For anyone who is seeking translation services, I would recommend doing at least some brief research on what translation really involves.
It seems that prospective translation buyers mostly shop around for price, and from there make a choice based on the qualifications or track record of the providers within their price bracket.
But there is also another and entirely different kind of client: those who know and understand the service that they want, and then shop around for the right value within their service bracket.
Each approach has its place. There are things that all of us buy purely on price: they are called generics or commodities. When it comes to translation, we accept that budget offerings will be unsophisticated and literal.
On the other hand, if you have a message that is crafted, nuanced and targeted, its successful transferal necessarily invokes non-literal dimensions of language and culture. Things then become less a matter of budget, and more return on investment.
The following Wikipedia entry offers a useful overview of the concepts and decision making that confront real translators in every assignment – word by word, sentence by sentence, and page by page.
I have taken the liberty of reproducing a part of the Wikipedia entry below:
A competent translator is not only bilingual but bicultural. A language is not merely a collection of words and of rules of grammar and syntax for generating sentences, but also a vast interconnecting system of connotations and cultural references whose mastery, writes linguist Mario Pei, “comes close to being a lifetime job.”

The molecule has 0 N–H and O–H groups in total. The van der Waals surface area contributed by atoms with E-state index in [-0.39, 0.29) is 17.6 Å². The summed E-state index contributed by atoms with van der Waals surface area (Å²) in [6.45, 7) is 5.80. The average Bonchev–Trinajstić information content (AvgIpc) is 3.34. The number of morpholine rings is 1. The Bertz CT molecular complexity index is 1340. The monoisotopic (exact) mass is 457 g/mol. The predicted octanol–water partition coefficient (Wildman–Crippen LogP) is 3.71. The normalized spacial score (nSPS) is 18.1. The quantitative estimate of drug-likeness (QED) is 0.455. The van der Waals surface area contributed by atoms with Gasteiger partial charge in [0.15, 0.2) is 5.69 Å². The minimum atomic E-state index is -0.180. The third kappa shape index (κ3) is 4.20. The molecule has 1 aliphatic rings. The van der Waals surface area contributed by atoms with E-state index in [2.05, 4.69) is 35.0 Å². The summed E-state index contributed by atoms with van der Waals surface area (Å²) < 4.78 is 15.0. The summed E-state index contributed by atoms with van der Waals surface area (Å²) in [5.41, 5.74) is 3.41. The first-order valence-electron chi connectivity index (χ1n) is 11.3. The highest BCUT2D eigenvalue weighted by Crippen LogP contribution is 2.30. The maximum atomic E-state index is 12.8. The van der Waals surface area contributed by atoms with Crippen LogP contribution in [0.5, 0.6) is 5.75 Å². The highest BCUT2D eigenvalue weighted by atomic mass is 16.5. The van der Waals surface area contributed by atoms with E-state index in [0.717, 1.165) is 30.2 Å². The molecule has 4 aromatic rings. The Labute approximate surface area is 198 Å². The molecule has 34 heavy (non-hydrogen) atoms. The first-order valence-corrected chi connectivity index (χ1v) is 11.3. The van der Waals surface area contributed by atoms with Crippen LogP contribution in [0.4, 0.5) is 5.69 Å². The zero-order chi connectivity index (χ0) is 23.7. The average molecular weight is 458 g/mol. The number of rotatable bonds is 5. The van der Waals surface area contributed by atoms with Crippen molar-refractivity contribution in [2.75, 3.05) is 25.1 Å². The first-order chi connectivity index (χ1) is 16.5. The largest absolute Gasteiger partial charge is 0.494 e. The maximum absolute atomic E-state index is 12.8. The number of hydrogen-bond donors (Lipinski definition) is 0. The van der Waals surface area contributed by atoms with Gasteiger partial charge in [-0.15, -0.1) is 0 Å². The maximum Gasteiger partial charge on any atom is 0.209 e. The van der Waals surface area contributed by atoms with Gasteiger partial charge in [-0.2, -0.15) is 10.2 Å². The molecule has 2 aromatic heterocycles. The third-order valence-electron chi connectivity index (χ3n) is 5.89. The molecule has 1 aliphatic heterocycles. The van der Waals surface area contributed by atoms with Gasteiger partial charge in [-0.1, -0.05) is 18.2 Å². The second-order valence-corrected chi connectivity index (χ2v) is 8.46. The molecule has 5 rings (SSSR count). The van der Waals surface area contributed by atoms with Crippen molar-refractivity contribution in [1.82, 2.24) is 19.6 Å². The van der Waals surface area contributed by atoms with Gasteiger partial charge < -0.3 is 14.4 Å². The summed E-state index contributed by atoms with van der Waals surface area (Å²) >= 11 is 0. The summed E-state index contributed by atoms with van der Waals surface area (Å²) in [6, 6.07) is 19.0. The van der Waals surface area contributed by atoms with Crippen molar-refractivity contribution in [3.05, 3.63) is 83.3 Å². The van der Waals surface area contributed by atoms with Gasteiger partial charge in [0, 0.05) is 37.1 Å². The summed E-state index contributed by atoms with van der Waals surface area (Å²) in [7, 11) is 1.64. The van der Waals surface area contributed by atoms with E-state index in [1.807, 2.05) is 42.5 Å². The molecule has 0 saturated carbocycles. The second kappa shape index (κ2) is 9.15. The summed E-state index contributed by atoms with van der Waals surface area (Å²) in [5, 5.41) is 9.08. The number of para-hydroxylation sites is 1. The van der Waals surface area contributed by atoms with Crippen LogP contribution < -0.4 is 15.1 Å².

The complexity of the translator’s task cannot be overstated; one author suggests that becoming an accomplished translator — after having already acquired a good basic knowledge of both languages and cultures — may require a minimum of ten years’ experience. Viewed in this light, it is a serious misconception to assume that a person who has fair fluency in two languages will, by virtue of that fact alone, be consistently competent to translate between them.
Clearly, achieving true “equivalence” for a designated application requires experience, finesse and judgment. Those are hardly generic commodities – an important distinction to bear in mind when discerning between price and value, and choosing a service provider.